cut and climbed their way through a pathless forest and thicket to the very crest of Rich Mountain. Their ascent was made south of the turnpike, while Pegram was expecting the attempt on the north. To guard against either contingency, however, as his own camp and entrenchments were near the west base of the mountain, Pegram had sent a detachment of three hundred and ten men and two guns back to where the turnpike crosses the summit, two miles in his rear. There, at the farm of a man named Hart, they had scarcely had time to throw up some slight entrenchments for their guns, when Rosecrans' force, advancing toward the road from the south, encountered them. The rebels made a plucky resistance, but the Unionists had such advantage in numbers that the contest was quickly decided. We formed at about three o'clock, reports Rosecrans, under cover of our skirmishers, guarding well against a flank attack from the direction of the rebels' position, and after a brisk fire which threw the r
he flank, following a road selected the night before, by which the men were partially sheltered, until it was necessary to take the crown of the ridge and expose themselves to the full view of the enemy, known to be lying concealed behind his well-planned parapet. At the very minute named in General Grant's orders, the storming party dashed up the road at the double-quick, followed by Ewing's brigade, the Thirtieth Ohio leading. The artillery of Wood's, Barrett's, Waterhouse's, Spoor's, and Hart's batteries kept a concentric fire on the bastion, which was doubtless constructed to command this very approach. The storming party reached the salient of the bastion, and passed toward the sally-port, when rose from every part commanding it a double rank of the enemy that poured on the head of the column a terrific fire. It halted, wavered, and sought cover. The rear pressed on, but the fire was so terrific that very soon all sought cover. The head of the column crossed the ditch on
rest — the only noises heard were the voices of numberless birds and the low rustling of the leaves. Arriving near the False River, the boats were hid in the bushes, and the party waded waist-deep through the water a mile further in, where they struck the old State Levee, following which for a short distance, they came out into the open road in full sight of the enemy's batteries, which were no longer to be feared, for right ahead was the welcome sight of the flag-ship. The Albatross, Captain Hart, came quickly down and took us on board. While waiting for her to reach us, the enemy fired a few shells at the party, which went harmlessly over. In a few moments we were alongside the Admiral's ship, who gave us a most cordial welcome. The officers vied with each other in making us comfortable, and eagerly asked numberless questions about the news below. After a good night's rest, the party, decreased by the officers belonging above, early the next morning started to return, which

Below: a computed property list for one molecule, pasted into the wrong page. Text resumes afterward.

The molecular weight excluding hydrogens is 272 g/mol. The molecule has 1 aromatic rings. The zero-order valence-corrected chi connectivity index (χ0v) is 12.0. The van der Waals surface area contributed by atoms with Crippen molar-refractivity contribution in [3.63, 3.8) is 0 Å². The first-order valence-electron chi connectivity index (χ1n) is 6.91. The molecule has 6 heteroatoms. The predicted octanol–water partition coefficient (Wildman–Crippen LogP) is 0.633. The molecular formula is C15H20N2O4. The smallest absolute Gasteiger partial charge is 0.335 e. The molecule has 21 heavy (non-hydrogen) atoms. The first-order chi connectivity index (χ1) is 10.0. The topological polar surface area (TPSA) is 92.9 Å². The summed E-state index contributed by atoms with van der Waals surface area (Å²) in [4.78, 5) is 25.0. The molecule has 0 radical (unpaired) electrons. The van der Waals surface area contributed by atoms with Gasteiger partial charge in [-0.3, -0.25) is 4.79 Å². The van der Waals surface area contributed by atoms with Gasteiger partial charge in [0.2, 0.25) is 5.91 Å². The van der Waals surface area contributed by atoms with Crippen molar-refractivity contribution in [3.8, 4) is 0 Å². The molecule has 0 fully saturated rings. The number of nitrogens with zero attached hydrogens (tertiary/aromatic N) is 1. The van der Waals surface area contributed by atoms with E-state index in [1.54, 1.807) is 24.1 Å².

imes coming half a dozen at once. There was not a portion of the work which was not taken in reverse from mortars. On Friday, before dinner, several of the vessels of the fleet, beyond the bar, were seen through the port-holes. They dipped their flag. The commander ordered Sumter's flag to be dipped in return, which was done, while the shells were bursting in every direction. [The flag-staff was located in the parade, which was about the center of the open space within the fort.] Sergeant Hart saw the flag of Fort Sumter half-way down, and, supposing it had been cut by the enemy's shot, rushed out through the fire to assist in getting it up. Shortly after it had been re-raised, a shell burst and cut the halliards, but the rope was so intertwined around the halliards, that the flag would not fall. The cartridges were exhausted by about noon, and a party was sent to the magazines to make more of the blankets and shirts; the sleeves of the latter being readily converted to the u
Henry Morton Stanley, Dorothy Stanley, The Autobiography of Sir Henry Morton Stanley, part 1.4, chapter 1.7 (search)
in any way, and yet he obtained my admiration, because he had been to America, had manfully endured the tortures of sea-life, and bore himself indomitably. Long Hart, the cook, was another kind of hero to me. He stood over six feet high in his galley felts, and his saffron complexion and creased neck spoke of foreign suns, mariange to say, the majority of the sailors preferred the American ships, with all their brutality, to the English, with their daily doses of lime-juice. Harry, Long Hart, and the forecastle arguments which we had perforce to hear, as our den adjoined that of the sailors, sufficiently informed me of the fact that the soft-tack, plumrent to the swing-swang of the sea. As Nelson said, with a condescending but evil smile, I was fresh as a daisy. The gales and tempests about which Harry and Long Hart loved to talk were so long a-coming that I doubted whether the sea was really so very dreadful, or that the canvas towers would ever need to be taken in. From sunr
Henry Morton Stanley, Dorothy Stanley, The Autobiography of Sir Henry Morton Stanley, part 2.13, Index (search)
, Stanley's life at, 56-68. Livingstone, Stanley goes to Aden to meet, 237; Stanley is commissioned to search for, 245; reported character of, 250; Stanley in search of, 251-263; found, 263-267; why he did not return of his own accord, 267-272; leaves Ujiji, 273; character of, 273-278, 281-284, 526; Stanley's parting from, 279, 280; death of, 280; feelings of Stanley at news of his death, 295, 296; letters of, to Sir George Grey, 435. Llys, the, 40. Loafers, thoughts on, 530. Long Hart, 72. Low, Sidney, his article on Stanley's African explorations, 392-404; poem of, on Stanley, 539. Lowell, J. R., Letters of, 458, 459, 461. Lualaba, the, 318-330. See Congo. Lyall, Sir, Alfred, Stanley presides at lecture of, 501. Lyons, Colonel, 168. Machiavelli, 463, 464. Mackay, A. M., 406. Mackinnon, Sir, William, patronises the Emin Relief Expedition, 354; and the East African Company, 446-449; death and funeral of, 446, 449; remarks on, 459, 460. Malone, Tom, 16